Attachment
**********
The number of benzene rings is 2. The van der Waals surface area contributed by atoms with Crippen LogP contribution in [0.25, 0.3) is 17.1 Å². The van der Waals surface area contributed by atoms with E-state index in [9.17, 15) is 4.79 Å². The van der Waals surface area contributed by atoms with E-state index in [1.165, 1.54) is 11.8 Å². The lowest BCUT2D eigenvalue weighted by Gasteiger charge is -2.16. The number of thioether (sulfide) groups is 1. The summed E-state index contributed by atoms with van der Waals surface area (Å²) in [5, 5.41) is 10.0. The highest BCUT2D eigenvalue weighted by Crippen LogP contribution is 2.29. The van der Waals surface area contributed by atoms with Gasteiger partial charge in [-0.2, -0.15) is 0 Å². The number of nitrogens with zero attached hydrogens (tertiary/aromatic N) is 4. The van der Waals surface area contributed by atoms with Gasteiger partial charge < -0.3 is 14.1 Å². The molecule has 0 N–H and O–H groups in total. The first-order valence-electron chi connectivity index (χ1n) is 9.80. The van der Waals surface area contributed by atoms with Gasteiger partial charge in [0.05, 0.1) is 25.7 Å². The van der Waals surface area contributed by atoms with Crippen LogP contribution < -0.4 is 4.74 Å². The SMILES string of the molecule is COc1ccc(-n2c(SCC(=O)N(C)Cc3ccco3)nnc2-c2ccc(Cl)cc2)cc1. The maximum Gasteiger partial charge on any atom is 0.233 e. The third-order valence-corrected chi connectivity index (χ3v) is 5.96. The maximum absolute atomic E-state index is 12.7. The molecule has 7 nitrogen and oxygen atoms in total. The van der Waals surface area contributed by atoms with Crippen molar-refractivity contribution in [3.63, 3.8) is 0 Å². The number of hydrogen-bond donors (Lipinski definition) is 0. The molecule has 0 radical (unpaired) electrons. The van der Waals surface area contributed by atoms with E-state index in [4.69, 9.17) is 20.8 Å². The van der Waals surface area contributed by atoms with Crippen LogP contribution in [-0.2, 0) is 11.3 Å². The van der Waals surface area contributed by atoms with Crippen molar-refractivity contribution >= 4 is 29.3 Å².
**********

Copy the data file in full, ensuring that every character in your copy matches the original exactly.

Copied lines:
The number of benzene rings is 2. The van der Waals surface area contributed by atoms with Crippen LogP contribution in [0.25, 0.3) is 17.1 Å². The van der Waals surface area contributed by atoms with E-state index in [9.17, 15) is 4.79 Å². The van der Waals surface area contributed by atoms with E-state index in [1.165, 1.54) is 11.8 Å². The lowest BCUT2D eigenvalue weighted by Gasteiger charge is -2.16. The number of thioether (sulfide) groups is 1. The summed E-state index contributed by atoms with van der Waals surface area (Å²) in [5, 5.41) is 10.0. The highest BCUT2D eigenvalue weighted by Crippen LogP contribution is 2.29. The van der Waals surface area contributed by atoms with Gasteiger partial charge in [-0.2, -0.15) is 0 Å². The number of nitrogens with zero attached hydrogens (tertiary/aromatic N) is 4. The van der Waals surface area contributed by atoms with Gasteiger partial charge < -0.3 is 14.1 Å². The molecule has 0 N–H and O–H groups in total. The first-order valence-electron chi connectivity index (χ1n) is 9.80. The van der Waals surface area contributed by atoms with Gasteiger partial charge in [0.05, 0.1) is 25.7 Å². The van der Waals surface area contributed by atoms with Crippen LogP contribution < -0.4 is 4.74 Å². The SMILES string of the molecule is COc1ccc(-n2c(SCC(=O)N(C)Cc3ccco3)nnc2-c2ccc(Cl)cc2)cc1. The maximum Gasteiger partial charge on any atom is 0.233 e. The third-order valence-corrected chi connectivity index (χ3v) is 5.96. The maximum absolute atomic E-state index is 12.7. The molecule has 7 nitrogen and oxygen atoms in total. The van der Waals surface area contributed by atoms with Crippen molar-refractivity contribution in [3.63, 3.8) is 0 Å². The number of hydrogen-bond donors (Lipinski definition) is 0. The molecule has 0 radical (unpaired) electrons. The van der Waals surface area contributed by atoms with E-state index in [4.69, 9.17) is 20.8 Å². The van der Waals surface area contributed by atoms with Crippen LogP contribution in [-0.2, 0) is 11.3 Å². The van der Waals surface area contributed by atoms with Crippen molar-refractivity contribution >= 4 is 29.3 Å².